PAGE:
Reviewed on Game Cube

Paper Mario: The Thousand Year Door

Reviewed By: Matthew Shatford
VOLUNTEER GUEST REVIEWER
GAME TECH INFO

Computer Platform: Game Cube (Nintendo)
Produced by: Intelligent Systems
Price Range: $41-50
Learning curve time: 31-60 min.
Age level: All Ages
ESRB Rating: E (Everyone)
System Requirements: Memory Card (17 Blocks)

Overall Rating:
Genre: RPG
Christian Rating: 4 of 5
   (slightly offensive)
Gameplay: 5 of 5
   (excellent)
Violence: 4 of 5
   (barely present)
Adult Content: 4 of 5
   (barely present)

Paper Mario.  Illustration copyrighted.

Introduction:
(from the case)

"Time passes, the pages turn… get ready for a two-dimensional role-playing adventure as Mario returns to paper form to discover a mystery that sleeps behind an ancient, legendary portal called the Thousand-Year Door. The quest is long, the dangers many, and this time, Mario will have to make full use of his papery qualities just to survive."

And thus begins, the sequel to the hit Nintendo 64 role playing game, Paper Mario. The Thousand-Year door begins like any other Mario adventures. You are invited by Peach, this time, to far off ends of the Mushroom Kingdom in search of a mystical treasure, indicated my a magical map the Princess picked up in one of the world's shady towns called “Rogueport”.

Once you arrive to this seedy town, you realize that Princess Toadstool has disappeared (what a surprise) this time buy the X-Naut army, not Bowser(who is quite upset over his low role in the story). And here the mystery of the Thousand-Year door unfolds.

Gameplay:
The gameplay in this game couldn't be better. Mario smoothly explores a vast world, and exotic environments meeting up with several companions along the way. This RPG, runs by a turn based battle system, as previous Mario RPG's do. The fighting style in this game is impressive, as battles are fast based and high in action.

As the story progresses, Mario picks up several different techniques along the way. Some of which include the ability to fold into a paper airplane and fly a distance, reaching places you wouldn't be able to on foot. Other abilities include paper and tube mode, making the plat-forming much more interesting and challenging.

On map and in battle, you are able to use partners abilities, which stretch the gameplay that much farther in terms of value. In battles, after gaining experience points(star points) you level up, choosing to raise your HP(heart power), FP(flower power), and BP(badge power), which all have a big effect on game progressing.

In addition to a +30 hour quest, there is tons of mini games, side quests and extras to pick up on the way. Badges(which all have specific powers), and star pieces are galore, giving you a great sense of exploration and ambition to find them all!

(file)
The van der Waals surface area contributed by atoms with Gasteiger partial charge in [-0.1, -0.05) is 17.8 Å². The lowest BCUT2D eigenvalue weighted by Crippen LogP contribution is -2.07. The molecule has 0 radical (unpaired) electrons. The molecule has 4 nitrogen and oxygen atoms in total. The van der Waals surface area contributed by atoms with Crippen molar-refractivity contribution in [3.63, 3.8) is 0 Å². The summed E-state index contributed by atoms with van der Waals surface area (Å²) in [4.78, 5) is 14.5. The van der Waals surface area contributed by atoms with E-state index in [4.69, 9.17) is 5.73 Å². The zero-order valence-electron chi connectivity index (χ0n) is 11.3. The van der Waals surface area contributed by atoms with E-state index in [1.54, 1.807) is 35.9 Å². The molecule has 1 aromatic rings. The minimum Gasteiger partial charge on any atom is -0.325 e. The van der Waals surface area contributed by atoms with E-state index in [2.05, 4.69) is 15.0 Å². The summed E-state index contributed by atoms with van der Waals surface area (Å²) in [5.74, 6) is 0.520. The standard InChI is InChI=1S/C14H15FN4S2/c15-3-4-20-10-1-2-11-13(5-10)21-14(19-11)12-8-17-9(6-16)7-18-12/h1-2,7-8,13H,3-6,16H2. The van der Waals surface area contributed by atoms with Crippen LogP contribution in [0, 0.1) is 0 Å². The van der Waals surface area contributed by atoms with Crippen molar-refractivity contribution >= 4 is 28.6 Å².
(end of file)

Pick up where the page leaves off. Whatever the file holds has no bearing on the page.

Violence:
As in most Action/Adventure/RPG games, you must expect violence throughout the game. The Thousand-Year Door expresses much violence, but in the most light-hearted way. Sure you jump on, hammer, and blast enemies with several attacks, but there is no blood, or nothing gruesome to it at all. When enemies die, they don't die in agony, they just puff away in a cloud of smoke in addition to whatever violence there is to be very cartooney. Pretty child friendly business here.

Paper Mario Screen Shot

Sexual/Adult Content:
None, except for a party member with a ghost-like figure who has abnormally oversized busts. Although not detailed, just something that needed mentioning.

Christian Rating:

[SPOILER WARNING]

The same as above, I would have so loved to give this game a 5, except for a couple minor details. As you reach the climax of the game, you realize that the treasure hidden behind the Thousand-Year door is not in fact a great treasure at all, but a demon who the antagonists of the game are trying to summon back to the world, which is why they need Princess Toadstool. They're plan is to resurrect the demon only to have it possess Peach, for world control. This being the only point that might disturb younger children. I was surprised this was in a Mario game, but they fortunately did not go deep into the subject.

Also, Mario frequently deals with the Rogueport “Mob”. Although, they are known around the city as dangerous, they do nothing during the duration of the game that would be considered shady. They actually help Mario on his quest to save the Princess, and to stop the impending doom upon the land.

Conclusion:
Paper Mario: The Thousand-Year door, is an excellent addition to the extensive Mario series. Certainly one to pick up if you own a Nintendo Gamecube. There is a positive message of companionship throughout the game, as you solve many peoples problems and meet a hand-full of friends. It is a joy to play the game after ending it, and talking to people whose lives have been brightened by your good deeds.

This is a game, your Gamecube library can't be without!

Year of Release—2004


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Disclaimer: The opinions expressed in this Christian Spotlight review are those of the reviewer (both ratings and recommendations), and do not necessarily reflect the opinions of Films for Christ or the Christian Answers Network.

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